In a modern EV, the battery is one of the most expensive components in the car. Protecting it from harm is thus a primary concern for automakers. Porsche and Audi have recently tripped up on that front, leading to a recall to rectify the problem.
As covered by Elektrek, the recall concerns Porsche Taycan and Audi e-Tron GT models from the 2023 model year. The issue concerns the sealing of the battery, which can allow potentially damaging water intrusion to occur. In these cases, affected vehicles may display a warning message due to the risk of damage caused by liquid entering the battery. Affected cars were built from September 23, 2022 to August 25, 2023. The recall concerns 4,777 Taycan models and 1,899 e-Tron GTs, with the companies expecting roughly three percent of that population to be subject to the water ingress issue.
Liquid ingress poses a serious risk to an electric vehicle's battery. It can cause internal arcing with the potential to cause a "thermal event," which can involve overheating or even a battery fire. It can also cause corrosion to internal battery components which could lead to damage over a longer time period.
The issue first came to light in 2022, when Porsche and Audi identified a limited number of cases where reduced insulation resistance values suggested liquid could be entering the batteries of certain vehicles. This prompted the battery supplier, Dräxlmaier Group, to introduce a new Teroson brand sealant in September last year to try and improve the robustness of the battery's seal.
Testing and monitoring of the situation continued. The automakers received multiple reports of vehicles with the Teroson sealant suffering from liquid intrusion into the battery. In affected vehicles, liquid entering the battery caused a reduction in the insulation's resistance value, which triggered warning messages on the dashboard. Upon examining affected vehicles in the workshop, liquid was detected inside the battery in multiple cases. Thankfully, none of the affected vehicles suffered a fire or thermal event.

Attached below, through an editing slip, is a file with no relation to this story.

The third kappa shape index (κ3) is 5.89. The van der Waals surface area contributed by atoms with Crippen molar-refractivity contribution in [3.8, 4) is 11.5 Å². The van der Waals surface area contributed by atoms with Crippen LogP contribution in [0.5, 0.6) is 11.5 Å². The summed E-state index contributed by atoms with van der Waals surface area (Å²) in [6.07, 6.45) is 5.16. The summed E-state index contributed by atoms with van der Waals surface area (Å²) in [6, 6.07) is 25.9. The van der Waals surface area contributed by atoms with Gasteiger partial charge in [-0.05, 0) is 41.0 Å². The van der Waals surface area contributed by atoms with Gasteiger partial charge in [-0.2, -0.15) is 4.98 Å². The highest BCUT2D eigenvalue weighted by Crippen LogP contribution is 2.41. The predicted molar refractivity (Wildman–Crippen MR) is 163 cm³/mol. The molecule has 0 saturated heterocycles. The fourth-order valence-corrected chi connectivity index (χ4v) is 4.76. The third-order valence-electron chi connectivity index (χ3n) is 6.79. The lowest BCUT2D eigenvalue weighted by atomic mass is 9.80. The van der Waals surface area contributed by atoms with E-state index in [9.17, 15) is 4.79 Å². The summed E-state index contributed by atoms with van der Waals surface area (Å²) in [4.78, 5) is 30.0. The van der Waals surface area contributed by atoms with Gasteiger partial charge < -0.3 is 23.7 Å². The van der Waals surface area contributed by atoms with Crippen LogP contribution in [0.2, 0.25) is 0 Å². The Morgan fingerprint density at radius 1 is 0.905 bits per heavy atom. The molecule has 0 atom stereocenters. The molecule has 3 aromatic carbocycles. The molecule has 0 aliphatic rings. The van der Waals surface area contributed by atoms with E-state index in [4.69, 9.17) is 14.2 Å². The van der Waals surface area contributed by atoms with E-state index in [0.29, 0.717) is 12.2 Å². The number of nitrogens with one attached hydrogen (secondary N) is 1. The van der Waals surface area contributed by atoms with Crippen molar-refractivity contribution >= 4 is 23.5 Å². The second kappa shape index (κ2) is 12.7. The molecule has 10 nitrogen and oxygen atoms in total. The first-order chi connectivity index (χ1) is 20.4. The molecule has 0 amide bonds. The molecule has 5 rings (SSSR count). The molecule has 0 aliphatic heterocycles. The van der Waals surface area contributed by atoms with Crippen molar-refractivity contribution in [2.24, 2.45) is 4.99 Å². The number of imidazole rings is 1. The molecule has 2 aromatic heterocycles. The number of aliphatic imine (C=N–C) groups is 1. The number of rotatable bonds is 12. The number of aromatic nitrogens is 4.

This prompted the introduction of an improved Teroson sealant in May this year. This sealant has thus far proven to resist liquid intrusion appropriately. However, some cars produced after this date would still receive batteries produced using the initial Teroson sealant, which has not met the automaker's standards in service.
Porsche and Audi will leak test affected vehicles to determine if they are at risk of liquid entering the battery. If the testing reveals potential for leakage, the battery will be replaced with a new one featuring the enhanced Teroson sealant. Repairs will be handled under warranty as all cars affected are still within the new car warranty period. The automakers expect to send out notifications to owners by October 31.
Sealing a battery may seem simple, but getting it right in a manufacturing context can be challenging. The right sealing materials need to be selected, applied perfectly, and given the exact right amount of curing time. This needs to happen for every unit that passes through the factory, often in the tens or hundreds of thousands. Automakers generally get it right, but when they don't, that's where the recall system comes in.
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